Despite having some of the world’s highest spending on medical care, a CDC report released in December showed that the U.S. experienced a decline in life expectancy for the second year in a row in 2016.

The last time life expectancy dipped for one year was in 1993, during the worst of the AIDS epidemic. The last time it fell for two straight years was in 1962-1963, due to a high number of influenza deaths.

What’s the cause of the 2-year decline?

Drug overdoses. They are part of the “Unintentional Injuries” category (see figure), which experienced a sizeable increase making it the third leading cause of death, after heart disease and cancer.

Another CDC report, also released in December, provides a breakdown of drug overdose death data. From 2015-2016, deaths from:

  • Fentanyl and other synthetic opiates more than doubled
  • Heroin increased nearly 20%
  • Other opioid painkillers such as hydrocodone and oxycodone increased 14%

Taken together, overall life expectancy dropped a tenth, from 78.7 to 78.6 years. Men are twice as likely to die of a drug overdose as women, and their life expectancy fell from 76.3 to 76.1 years, whereas women’s life expectancy remained steady at 81.1 years.

Life expectancy calculations are forward-looking projections that are influenced especially by death rates at younger ages, and that is what’s caused the current 2-year decline: from 2014 to 2016, the greatest increase in mortality was among 25- to 34-year-olds, where drug overdose deaths rose by 50%. In fact, drug overdoses are now the leading cause of death for Americans under age 50.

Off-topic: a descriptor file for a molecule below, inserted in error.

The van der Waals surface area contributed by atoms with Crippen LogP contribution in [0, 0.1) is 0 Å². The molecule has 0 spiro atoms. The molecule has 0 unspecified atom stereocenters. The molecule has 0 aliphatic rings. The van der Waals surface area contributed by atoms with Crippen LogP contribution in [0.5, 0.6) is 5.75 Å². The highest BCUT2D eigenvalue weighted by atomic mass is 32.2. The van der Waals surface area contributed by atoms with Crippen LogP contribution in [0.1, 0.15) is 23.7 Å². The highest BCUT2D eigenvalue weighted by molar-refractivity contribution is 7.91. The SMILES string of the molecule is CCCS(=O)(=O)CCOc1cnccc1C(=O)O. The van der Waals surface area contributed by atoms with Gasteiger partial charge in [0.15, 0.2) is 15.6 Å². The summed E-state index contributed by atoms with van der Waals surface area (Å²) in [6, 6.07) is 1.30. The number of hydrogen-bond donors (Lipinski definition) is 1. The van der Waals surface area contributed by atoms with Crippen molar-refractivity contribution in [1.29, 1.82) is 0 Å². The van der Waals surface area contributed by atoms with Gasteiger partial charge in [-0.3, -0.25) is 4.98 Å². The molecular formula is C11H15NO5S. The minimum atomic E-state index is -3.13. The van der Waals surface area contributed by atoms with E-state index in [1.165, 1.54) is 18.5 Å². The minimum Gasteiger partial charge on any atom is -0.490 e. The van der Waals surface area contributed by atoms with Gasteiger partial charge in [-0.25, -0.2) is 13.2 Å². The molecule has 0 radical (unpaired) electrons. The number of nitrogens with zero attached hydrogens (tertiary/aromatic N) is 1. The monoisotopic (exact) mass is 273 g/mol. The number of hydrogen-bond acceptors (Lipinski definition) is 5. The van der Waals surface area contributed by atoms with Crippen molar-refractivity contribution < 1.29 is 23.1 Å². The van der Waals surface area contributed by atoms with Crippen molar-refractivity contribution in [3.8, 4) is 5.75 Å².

Some experts note that the true number of opioid deaths is likely undercounted. For example, a recent analysis found that specific drugs are frequently not identified on death certificates, and corrected opioid and heroin mortality rates in the U.S. in 2014 were actually 24% and 22% greater than previously reported rates. This suggests the opioid epidemic alone (other drug overdoses aside) is deadlier than the AIDS epidemic at its peak.

And, it’s feared the decline in life expectancy may continue, as provisional data for 2017 suggest that overdose deaths continued to rise. The last time U.S. life expectancy fell for three consecutive years was in 1918, due to the Spanish flu pandemic.


Learn about safe opioid prescribing in a CO*RE course, available live or online, or access practical tools here.

U.S. Life Expectancy Declining: Do Opioid Overdose Deaths Play a Role?
U.S. Life Expectancy Declining: Do Opioid Overdose Deaths Play a Role?